- Format obsolescence. In 1995 Jeff Rothenberg wrote an article in Scientific American that first drew public attention to the fact that digital media have none of the durable properties of paper. But his focus was not on "bit-rot" but on the up-to-then rapid obsolescence of digital formats. This has remained a major concern among digital preservationists ever since but, as I have been pointing out since 2007, it is overblown. Firstly, formats on the Web are in effect network protocols, the most stable standards in the digital domain. Research shows the rate of obsolescence is extremely slow. Secondly, if preserved Web formats ever do become obsolete, we have two different viable techniques to render them; the LOCKSS Program demonstrated Transparent Format Migration of Preserved Web Content in 2005, and Ilya Kreymer's oldweb.today shows how they can be rendered using preserved browsers.
the Internet Archive’s Wayback Machine once again proved to be an invaluable tool, which enabled us to access the journal websites, or most often fragments thereof, and record the year of the last published OA issue and when the journal was last available online.Again, it is important to focus on preserving the articles, not the journals, which these days are relevant to scholars only as an unreliable quality tag. Many of the articles from Laakso et al's "vanished journals" are already preserved, however imperfectly, by the Internet Archive. Improving the process that collects and identifies such articles, as the Archive is already doing, is a much more fruitful approach than:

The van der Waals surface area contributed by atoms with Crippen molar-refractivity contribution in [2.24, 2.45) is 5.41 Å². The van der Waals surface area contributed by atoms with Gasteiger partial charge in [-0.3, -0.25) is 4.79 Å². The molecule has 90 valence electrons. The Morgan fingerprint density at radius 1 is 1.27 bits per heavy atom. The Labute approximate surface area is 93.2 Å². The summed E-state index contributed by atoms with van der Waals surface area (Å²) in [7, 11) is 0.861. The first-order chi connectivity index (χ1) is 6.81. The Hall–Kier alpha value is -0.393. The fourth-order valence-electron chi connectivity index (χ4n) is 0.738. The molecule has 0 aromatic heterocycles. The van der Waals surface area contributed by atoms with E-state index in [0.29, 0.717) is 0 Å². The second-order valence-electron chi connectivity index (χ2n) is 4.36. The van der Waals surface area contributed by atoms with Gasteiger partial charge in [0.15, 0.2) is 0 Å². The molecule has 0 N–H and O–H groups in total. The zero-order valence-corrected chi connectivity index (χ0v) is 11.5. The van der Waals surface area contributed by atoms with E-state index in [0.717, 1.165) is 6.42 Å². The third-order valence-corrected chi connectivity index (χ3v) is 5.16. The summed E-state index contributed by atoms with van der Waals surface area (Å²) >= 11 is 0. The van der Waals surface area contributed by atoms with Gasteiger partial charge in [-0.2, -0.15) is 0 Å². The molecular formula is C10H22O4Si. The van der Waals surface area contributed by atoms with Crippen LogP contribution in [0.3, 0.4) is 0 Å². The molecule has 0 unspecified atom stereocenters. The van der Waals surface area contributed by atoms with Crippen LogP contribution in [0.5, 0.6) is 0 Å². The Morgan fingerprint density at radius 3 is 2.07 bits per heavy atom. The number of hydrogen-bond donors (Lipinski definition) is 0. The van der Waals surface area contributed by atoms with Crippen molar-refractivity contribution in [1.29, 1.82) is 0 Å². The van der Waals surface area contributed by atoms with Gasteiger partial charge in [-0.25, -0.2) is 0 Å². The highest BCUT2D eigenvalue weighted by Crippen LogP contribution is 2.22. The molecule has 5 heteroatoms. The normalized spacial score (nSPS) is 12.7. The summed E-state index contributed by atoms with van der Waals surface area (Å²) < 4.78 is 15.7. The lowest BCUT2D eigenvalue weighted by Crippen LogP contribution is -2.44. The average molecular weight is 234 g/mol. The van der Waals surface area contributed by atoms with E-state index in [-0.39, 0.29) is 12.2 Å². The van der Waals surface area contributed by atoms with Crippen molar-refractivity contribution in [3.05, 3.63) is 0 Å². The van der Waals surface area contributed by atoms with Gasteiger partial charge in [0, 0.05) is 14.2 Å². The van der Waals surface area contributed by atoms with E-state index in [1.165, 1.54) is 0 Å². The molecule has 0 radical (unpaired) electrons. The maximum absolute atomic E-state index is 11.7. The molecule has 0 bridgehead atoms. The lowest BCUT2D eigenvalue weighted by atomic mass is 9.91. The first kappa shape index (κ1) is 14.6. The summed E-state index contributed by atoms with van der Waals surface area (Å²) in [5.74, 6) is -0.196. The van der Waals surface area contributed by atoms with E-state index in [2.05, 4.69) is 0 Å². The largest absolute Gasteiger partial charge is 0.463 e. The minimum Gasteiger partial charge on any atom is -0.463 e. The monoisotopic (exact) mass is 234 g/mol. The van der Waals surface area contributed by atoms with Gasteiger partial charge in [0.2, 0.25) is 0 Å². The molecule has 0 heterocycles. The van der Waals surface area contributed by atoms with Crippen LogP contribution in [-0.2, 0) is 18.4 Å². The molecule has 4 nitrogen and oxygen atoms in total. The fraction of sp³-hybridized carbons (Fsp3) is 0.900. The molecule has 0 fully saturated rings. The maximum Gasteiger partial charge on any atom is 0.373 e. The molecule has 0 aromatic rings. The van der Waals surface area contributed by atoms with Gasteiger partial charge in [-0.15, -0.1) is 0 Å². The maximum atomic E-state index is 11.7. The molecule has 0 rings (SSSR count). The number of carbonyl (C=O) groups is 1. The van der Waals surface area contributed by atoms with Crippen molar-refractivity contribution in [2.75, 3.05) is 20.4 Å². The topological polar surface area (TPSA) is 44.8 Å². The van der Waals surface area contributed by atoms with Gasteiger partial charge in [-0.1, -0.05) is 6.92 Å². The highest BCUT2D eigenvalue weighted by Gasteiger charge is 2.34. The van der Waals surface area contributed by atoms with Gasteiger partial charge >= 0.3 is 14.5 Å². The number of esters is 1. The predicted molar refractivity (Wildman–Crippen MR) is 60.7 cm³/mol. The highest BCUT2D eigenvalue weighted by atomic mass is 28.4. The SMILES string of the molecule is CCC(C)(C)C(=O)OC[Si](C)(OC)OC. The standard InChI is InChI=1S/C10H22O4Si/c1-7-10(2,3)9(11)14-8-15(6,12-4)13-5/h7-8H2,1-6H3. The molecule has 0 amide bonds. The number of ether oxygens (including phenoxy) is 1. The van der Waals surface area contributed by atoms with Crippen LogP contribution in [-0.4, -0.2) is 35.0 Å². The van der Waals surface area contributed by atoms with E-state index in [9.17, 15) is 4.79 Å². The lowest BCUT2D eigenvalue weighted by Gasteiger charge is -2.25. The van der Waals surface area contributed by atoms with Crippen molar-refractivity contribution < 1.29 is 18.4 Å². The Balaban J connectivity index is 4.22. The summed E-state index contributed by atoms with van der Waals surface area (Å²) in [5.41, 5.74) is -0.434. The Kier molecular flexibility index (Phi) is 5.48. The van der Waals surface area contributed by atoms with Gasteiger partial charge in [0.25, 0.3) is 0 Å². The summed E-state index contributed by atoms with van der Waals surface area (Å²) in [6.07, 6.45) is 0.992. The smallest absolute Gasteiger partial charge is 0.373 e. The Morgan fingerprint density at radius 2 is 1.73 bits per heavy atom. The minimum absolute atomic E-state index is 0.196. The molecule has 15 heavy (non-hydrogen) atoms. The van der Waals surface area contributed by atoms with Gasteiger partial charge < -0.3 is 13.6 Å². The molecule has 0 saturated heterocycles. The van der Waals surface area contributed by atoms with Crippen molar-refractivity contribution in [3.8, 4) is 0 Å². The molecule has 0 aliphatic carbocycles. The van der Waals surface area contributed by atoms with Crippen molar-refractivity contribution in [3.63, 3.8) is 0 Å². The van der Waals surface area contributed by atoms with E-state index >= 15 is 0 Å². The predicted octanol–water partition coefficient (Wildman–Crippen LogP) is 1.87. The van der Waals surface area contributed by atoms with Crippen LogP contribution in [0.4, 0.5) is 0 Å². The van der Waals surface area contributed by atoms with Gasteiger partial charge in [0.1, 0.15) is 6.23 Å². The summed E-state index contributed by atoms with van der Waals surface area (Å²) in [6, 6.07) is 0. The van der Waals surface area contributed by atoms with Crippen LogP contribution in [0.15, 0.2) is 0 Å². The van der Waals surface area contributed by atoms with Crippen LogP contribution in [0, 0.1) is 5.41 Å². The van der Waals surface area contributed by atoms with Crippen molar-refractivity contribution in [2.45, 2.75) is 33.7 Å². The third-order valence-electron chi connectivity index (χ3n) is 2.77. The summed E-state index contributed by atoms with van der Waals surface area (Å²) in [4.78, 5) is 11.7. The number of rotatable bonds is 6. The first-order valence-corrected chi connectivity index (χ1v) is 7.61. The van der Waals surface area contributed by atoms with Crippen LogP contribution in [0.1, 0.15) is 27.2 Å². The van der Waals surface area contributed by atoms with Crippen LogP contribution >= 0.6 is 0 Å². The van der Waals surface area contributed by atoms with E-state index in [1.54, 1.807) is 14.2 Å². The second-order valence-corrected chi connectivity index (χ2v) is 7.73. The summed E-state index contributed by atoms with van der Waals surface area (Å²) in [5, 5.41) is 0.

The Internet Archive, and especially the Wayback Machine, have proven to be invaluable resources for this research project since following the traces of vanished journals would have been much more uncertain and imprecise otherwise. In some cases, the Internet Archive also saves cached snapshots of individual articles, so they remain accessible, yet the snapshots do not necessarily amount to complete journal volumes
collaborative action in preserving digital resources and preventing the loss of more scholarly knowledgewhich is the approach that, over the past two decades, has proven to be inadequate to the task.